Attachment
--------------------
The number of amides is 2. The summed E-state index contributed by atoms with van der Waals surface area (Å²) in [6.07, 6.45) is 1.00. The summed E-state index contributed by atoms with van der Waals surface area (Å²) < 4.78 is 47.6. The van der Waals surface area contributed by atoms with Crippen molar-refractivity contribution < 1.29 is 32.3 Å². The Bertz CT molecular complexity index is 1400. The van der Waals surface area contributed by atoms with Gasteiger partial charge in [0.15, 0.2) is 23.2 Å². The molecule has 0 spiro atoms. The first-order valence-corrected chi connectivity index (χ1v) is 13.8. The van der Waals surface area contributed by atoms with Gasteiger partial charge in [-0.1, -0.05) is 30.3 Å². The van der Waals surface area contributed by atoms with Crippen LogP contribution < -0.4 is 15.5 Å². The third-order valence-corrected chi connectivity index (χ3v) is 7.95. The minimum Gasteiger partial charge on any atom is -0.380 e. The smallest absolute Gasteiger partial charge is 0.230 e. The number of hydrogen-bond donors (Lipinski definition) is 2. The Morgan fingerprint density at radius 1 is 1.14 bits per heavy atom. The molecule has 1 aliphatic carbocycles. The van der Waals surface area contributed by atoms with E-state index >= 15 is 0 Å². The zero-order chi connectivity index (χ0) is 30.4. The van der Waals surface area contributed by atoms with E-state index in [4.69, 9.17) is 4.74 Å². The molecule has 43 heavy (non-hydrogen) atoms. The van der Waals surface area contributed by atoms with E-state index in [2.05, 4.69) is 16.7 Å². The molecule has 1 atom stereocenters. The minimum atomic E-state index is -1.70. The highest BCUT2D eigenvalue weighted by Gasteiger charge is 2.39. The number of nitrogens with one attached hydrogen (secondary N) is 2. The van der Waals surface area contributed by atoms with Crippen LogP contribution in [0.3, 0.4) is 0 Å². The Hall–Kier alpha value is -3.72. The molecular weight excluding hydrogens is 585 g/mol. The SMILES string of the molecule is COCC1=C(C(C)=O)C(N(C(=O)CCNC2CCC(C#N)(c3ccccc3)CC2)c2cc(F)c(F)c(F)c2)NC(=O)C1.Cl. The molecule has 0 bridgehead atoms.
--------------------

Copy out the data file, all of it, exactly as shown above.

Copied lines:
The number of amides is 2. The summed E-state index contributed by atoms with van der Waals surface area (Å²) in [6.07, 6.45) is 1.00. The summed E-state index contributed by atoms with van der Waals surface area (Å²) < 4.78 is 47.6. The van der Waals surface area contributed by atoms with Crippen molar-refractivity contribution < 1.29 is 32.3 Å². The Bertz CT molecular complexity index is 1400. The van der Waals surface area contributed by atoms with Gasteiger partial charge in [0.15, 0.2) is 23.2 Å². The molecule has 0 spiro atoms. The first-order valence-corrected chi connectivity index (χ1v) is 13.8. The van der Waals surface area contributed by atoms with Gasteiger partial charge in [-0.1, -0.05) is 30.3 Å². The van der Waals surface area contributed by atoms with Crippen LogP contribution < -0.4 is 15.5 Å². The third-order valence-corrected chi connectivity index (χ3v) is 7.95. The minimum Gasteiger partial charge on any atom is -0.380 e. The smallest absolute Gasteiger partial charge is 0.230 e. The number of hydrogen-bond donors (Lipinski definition) is 2. The Morgan fingerprint density at radius 1 is 1.14 bits per heavy atom. The molecule has 1 aliphatic carbocycles. The van der Waals surface area contributed by atoms with E-state index >= 15 is 0 Å². The zero-order chi connectivity index (χ0) is 30.4. The van der Waals surface area contributed by atoms with E-state index in [4.69, 9.17) is 4.74 Å². The molecule has 43 heavy (non-hydrogen) atoms. The van der Waals surface area contributed by atoms with E-state index in [2.05, 4.69) is 16.7 Å². The molecule has 1 atom stereocenters. The minimum atomic E-state index is -1.70. The highest BCUT2D eigenvalue weighted by Gasteiger charge is 2.39. The number of nitrogens with one attached hydrogen (secondary N) is 2. The van der Waals surface area contributed by atoms with Crippen LogP contribution in [0.3, 0.4) is 0 Å². The Hall–Kier alpha value is -3.72. The molecular weight excluding hydrogens is 585 g/mol. The SMILES string of the molecule is COCC1=C(C(C)=O)C(N(C(=O)CCNC2CCC(C#N)(c3ccccc3)CC2)c2cc(F)c(F)c(F)c2)NC(=O)C1.Cl. The molecule has 0 bridgehead atoms.